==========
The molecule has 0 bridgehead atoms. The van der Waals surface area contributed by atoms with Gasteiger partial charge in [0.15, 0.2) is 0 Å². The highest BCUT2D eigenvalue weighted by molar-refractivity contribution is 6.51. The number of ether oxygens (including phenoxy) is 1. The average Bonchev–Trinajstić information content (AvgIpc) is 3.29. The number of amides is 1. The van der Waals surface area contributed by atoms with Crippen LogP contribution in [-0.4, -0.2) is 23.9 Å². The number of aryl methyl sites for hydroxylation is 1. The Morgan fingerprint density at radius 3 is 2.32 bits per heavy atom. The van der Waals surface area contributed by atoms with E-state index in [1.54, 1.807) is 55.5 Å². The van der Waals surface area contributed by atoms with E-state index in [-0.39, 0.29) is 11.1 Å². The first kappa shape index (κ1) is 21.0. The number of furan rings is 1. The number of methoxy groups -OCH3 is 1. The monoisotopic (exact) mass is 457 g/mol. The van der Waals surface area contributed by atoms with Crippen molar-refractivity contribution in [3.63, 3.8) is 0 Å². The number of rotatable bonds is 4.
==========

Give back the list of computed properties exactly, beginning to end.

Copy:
The molecule has 0 bridgehead atoms. The van der Waals surface area contributed by atoms with Gasteiger partial charge in [0.15, 0.2) is 0 Å². The highest BCUT2D eigenvalue weighted by molar-refractivity contribution is 6.51. The number of ether oxygens (including phenoxy) is 1. The average Bonchev–Trinajstić information content (AvgIpc) is 3.29. The number of amides is 1. The van der Waals surface area contributed by atoms with Crippen LogP contribution in [-0.4, -0.2) is 23.9 Å². The number of aryl methyl sites for hydroxylation is 1. The Morgan fingerprint density at radius 3 is 2.32 bits per heavy atom. The van der Waals surface area contributed by atoms with E-state index in [1.54, 1.807) is 55.5 Å². The van der Waals surface area contributed by atoms with E-state index in [-0.39, 0.29) is 11.1 Å². The first kappa shape index (κ1) is 21.0. The number of furan rings is 1. The number of methoxy groups -OCH3 is 1. The monoisotopic (exact) mass is 457 g/mol. The van der Waals surface area contributed by atoms with Crippen molar-refractivity contribution in [3.63, 3.8) is 0 Å². The number of rotatable bonds is 4.